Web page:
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Review: ‘The Burnt City’ Shows Why Punch Drunk Are Leaders In Interactive Theater Performances

The Burnt City – is ancient Troy devastated by the recently ended siege.
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The Burnt City is a dark and bold vision of Ancient Greek tragedy told across two acres of interactive theatre. Award-winning theatre company Punch Drunk is a leader in the world of interactive theatre. The show is running in London until the end of September.

Unlike their peers, Punch Drunk has shown real industry leadership with their use of dance, lighting and dramatic sound effects. In The Burnt City, this can make you feel like you are in a Netflix-level production as you wander its rooms and passages. The Burnt City – is ancient Troy devastated by the recently ended siege. At one point I stepped into an abandoned guardhouse at a checkpoint.

Presumably, a holdover from the siege of Troy. Every detail was believable right down to a real box of matches. This small box was easily within reach for the thousands of guests for the show, but fortunately, no one with pyromaniac or arsonist tendencies decided to take the name “The Burnt City” literally.

This attention to detail is admirable.

I found there to be three main approaches to the Burnt City – similar to the classic first-person shooter video game Counter-Strike. The first campers choose an interesting spot where a lot of action happens and stay there. A massive split-level section of the set is one such option. The second option is to follow the pack. Certain actors perform in one room only to dart across the set to another location. Usually, large groups are in tow. Finally, there is the lone wolf approach – wandering the map at random hoping for meaningful encounters. All three approaches have their charm.

Though following certain actors can prove daunting as the corridors and turns can be tight. I followed one actor into a room only to discover that I had joined a different crowd following a different actor. He paced around and sliced opened a pomegranate as I tried to figure a way out to follow the first actor. I disappointedly discovered the door I had entered was locked. The sole actor in this room soon unlocked a secret passage but, only a few were allowed to go in One patron raised his hand but, was ignored. Spoiler Alert ?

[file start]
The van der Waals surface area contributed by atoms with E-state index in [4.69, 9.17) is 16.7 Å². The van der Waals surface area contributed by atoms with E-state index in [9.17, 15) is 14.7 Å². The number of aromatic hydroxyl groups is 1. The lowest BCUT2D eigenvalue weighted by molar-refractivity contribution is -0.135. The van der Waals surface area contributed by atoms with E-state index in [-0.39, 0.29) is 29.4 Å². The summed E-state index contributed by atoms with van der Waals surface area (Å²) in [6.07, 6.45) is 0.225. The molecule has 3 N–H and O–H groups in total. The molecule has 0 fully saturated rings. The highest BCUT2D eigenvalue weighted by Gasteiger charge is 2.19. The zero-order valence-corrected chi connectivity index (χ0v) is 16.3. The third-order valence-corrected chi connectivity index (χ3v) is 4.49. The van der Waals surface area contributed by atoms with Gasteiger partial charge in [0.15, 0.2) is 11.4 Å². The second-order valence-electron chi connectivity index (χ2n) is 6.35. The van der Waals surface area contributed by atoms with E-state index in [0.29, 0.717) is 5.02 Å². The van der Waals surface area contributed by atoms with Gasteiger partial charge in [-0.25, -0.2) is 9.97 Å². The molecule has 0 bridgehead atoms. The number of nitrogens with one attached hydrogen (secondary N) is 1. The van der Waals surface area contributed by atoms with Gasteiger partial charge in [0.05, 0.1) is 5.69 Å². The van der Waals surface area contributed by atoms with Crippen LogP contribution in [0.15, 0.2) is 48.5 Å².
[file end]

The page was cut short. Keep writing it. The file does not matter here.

The Fire of Troy with Aeneas Carrying Anchises. Found in the collection of Nationalmuseum Stockholm. FINE ART IMAGES/HERITAGE IMAGES/GETTY IMAGES 

Finally, I tried just exploring the set and stumbling on different set pieces – a fight between a married couple in a kitchen (with zero dialogue) was as tense as any moment in any theatre. In this context, your fellow audience members become part of the experience. Everyone is masked and talking is limited. In this context running into a masked fellow theatregoer at the end of a dark hallway is just as unnerving as being locked into a room.

The Burnt City stays with you for a while and my perceptions of it have only increased with time and leave you wanting to know what Punch-Drunk dreams up next.

Edited by Rachmad Imam Tarecha and Joseph Hammond

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